The Valhalla Murders on the other hand is the complete opposite, though it begins in much the same clichéd way. That most reliable of staples, the serial killer, is the antagonist in this drama about two Icelandic police officers tracking a bloody trail that leads to a now boarded-up boarding school, as the former instructors in the school are being gutted and the police have no clue why. The series is based on the first serial killer case in Iceland, and the first half of the series treads familiar Silence of the Lambs ground.
However, the serial killer plot is surprisingly resolved at the midpoint in the series and at this point it becomes much more interesting as the two cops investigate other possible roots of the violence of the boarding school and as the trail climbs ever higher in the judicial and state hierarchy. ‘Valhalla’ in Nordic mythology is a warriors’ heaven ruled over by Odin, wise but also a vicious warlike figure associated with death. The boarding house is a Valhalla where its young warriors are initiated into an unfair battle that has ruined their lives and made living corpses of them, as they die prematurely or wander aimlessly in jobs that simply occupy their time. They are casualties of a brutal abuse of power.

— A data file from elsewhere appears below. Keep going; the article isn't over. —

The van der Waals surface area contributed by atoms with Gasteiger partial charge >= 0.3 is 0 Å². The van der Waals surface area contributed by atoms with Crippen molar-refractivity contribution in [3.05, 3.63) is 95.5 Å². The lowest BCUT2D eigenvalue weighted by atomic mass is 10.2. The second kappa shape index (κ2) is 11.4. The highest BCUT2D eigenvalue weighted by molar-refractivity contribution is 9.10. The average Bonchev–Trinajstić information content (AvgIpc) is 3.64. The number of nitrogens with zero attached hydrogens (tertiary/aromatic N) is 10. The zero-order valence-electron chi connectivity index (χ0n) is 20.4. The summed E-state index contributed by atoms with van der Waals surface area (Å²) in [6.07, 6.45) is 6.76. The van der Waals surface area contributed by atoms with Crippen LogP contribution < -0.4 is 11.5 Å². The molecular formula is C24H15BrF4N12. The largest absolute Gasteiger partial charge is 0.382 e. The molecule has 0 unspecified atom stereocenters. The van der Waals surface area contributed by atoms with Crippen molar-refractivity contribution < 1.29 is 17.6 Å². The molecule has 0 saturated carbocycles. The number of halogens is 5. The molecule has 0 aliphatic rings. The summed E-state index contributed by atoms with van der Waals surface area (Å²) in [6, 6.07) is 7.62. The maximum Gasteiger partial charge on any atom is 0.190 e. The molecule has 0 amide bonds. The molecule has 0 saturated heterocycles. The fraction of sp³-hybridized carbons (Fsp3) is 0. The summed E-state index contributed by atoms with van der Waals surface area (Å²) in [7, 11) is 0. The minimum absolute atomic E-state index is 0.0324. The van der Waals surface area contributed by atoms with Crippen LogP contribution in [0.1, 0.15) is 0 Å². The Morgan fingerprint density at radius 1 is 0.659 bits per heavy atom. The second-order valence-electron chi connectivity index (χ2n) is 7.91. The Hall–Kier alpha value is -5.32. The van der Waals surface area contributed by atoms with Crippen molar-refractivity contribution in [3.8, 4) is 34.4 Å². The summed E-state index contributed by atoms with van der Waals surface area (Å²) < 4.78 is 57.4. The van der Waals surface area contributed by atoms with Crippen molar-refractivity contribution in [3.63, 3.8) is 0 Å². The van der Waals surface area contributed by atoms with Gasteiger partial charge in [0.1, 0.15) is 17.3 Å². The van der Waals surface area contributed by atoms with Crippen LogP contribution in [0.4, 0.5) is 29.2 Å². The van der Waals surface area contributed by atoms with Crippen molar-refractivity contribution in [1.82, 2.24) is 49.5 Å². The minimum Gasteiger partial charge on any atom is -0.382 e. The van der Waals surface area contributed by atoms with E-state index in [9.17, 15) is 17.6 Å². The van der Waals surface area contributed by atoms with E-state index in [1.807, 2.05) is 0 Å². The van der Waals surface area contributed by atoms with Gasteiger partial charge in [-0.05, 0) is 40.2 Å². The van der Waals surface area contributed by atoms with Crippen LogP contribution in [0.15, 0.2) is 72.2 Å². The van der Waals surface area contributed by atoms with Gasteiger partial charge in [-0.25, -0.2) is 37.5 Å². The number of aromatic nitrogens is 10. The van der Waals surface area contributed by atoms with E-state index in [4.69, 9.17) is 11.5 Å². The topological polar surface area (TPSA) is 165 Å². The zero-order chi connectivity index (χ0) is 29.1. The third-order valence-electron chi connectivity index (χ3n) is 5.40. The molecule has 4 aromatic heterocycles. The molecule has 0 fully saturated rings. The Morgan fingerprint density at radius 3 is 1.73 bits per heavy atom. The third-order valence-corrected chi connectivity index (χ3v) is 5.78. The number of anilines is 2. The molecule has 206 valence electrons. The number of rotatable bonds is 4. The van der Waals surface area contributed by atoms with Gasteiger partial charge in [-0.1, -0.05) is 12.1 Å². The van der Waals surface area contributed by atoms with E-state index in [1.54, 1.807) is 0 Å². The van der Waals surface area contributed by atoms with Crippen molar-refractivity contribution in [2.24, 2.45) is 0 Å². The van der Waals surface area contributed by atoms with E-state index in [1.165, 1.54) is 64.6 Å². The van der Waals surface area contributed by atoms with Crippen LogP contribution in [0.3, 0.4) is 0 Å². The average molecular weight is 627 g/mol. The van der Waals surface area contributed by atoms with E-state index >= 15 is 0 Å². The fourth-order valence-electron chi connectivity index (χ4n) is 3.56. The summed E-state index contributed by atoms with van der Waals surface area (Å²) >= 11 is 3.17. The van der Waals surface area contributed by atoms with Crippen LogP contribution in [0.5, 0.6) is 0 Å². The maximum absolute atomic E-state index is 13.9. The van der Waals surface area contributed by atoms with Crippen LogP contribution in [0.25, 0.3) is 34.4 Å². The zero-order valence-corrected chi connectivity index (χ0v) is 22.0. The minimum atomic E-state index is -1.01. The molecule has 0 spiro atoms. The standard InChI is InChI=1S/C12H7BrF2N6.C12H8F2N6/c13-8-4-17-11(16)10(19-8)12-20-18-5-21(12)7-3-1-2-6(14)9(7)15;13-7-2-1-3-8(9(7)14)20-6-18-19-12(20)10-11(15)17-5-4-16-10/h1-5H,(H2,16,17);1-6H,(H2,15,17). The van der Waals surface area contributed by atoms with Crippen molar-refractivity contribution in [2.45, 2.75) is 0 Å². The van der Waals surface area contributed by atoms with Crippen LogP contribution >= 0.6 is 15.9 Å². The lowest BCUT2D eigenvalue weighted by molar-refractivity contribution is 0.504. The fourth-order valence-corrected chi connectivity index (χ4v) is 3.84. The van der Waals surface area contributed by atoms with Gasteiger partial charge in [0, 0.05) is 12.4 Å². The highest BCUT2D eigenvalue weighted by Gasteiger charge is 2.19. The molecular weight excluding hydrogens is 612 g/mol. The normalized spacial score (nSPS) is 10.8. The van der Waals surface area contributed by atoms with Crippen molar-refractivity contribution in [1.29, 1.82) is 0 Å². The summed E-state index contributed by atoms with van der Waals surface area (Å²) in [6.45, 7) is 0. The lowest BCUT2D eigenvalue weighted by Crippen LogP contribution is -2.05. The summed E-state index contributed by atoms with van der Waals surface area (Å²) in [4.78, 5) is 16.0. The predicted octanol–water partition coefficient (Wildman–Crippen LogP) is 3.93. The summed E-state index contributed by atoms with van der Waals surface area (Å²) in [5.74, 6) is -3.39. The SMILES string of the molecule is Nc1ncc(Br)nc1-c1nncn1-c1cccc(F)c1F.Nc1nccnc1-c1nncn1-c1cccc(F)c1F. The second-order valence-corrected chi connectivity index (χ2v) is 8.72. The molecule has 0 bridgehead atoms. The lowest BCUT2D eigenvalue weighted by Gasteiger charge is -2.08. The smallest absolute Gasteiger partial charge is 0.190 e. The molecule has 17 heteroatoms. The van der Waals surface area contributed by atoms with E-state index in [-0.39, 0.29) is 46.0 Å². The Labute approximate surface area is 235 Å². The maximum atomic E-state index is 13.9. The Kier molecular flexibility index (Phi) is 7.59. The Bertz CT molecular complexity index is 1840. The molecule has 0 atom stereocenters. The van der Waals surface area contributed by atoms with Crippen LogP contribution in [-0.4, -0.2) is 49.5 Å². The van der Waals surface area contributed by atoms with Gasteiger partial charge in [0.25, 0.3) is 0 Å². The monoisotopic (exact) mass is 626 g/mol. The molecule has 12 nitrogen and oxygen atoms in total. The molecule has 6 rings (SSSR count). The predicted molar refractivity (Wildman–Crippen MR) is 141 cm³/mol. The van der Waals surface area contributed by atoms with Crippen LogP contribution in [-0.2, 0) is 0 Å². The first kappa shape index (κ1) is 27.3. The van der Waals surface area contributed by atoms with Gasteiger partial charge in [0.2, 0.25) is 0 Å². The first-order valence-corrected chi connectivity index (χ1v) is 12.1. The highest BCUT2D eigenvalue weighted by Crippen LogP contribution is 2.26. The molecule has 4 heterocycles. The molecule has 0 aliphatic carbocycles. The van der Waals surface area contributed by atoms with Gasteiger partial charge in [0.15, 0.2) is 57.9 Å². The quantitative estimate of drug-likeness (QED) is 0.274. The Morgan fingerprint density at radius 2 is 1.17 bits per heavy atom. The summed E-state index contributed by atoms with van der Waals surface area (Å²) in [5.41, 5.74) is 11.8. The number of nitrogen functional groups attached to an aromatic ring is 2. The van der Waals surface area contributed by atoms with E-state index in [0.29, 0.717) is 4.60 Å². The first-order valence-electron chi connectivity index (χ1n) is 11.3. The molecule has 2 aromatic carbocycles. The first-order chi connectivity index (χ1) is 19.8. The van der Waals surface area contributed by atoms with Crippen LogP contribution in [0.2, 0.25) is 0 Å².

The twists and turns in The Valhalla Murders deepen the critique of a society that is willing to look at its flaws. In contrast, the twists in The Stranger work to conceal the flaws of an oppressive and exploitative society – instead of exposing and examining them, they are presented as an ever-spinning addictive spiral that obstructs the viewer's critical reflection.
Dennis Broe is a television, film and culture critic whose latest works are Birth of the Binge: Serial TV and The End of Leisure and the detective novel Left of Eden. He taught in the Master’s Programme in Film and Television Studies at the Sorbonne. His criticism appears in the Morning Star, on Arts Express on the Pacifica Network in the US, on Breaking Glass on Art District Radio in Paris, People’s World, and Crime Time. He is an Associate Editor of Culture Matters.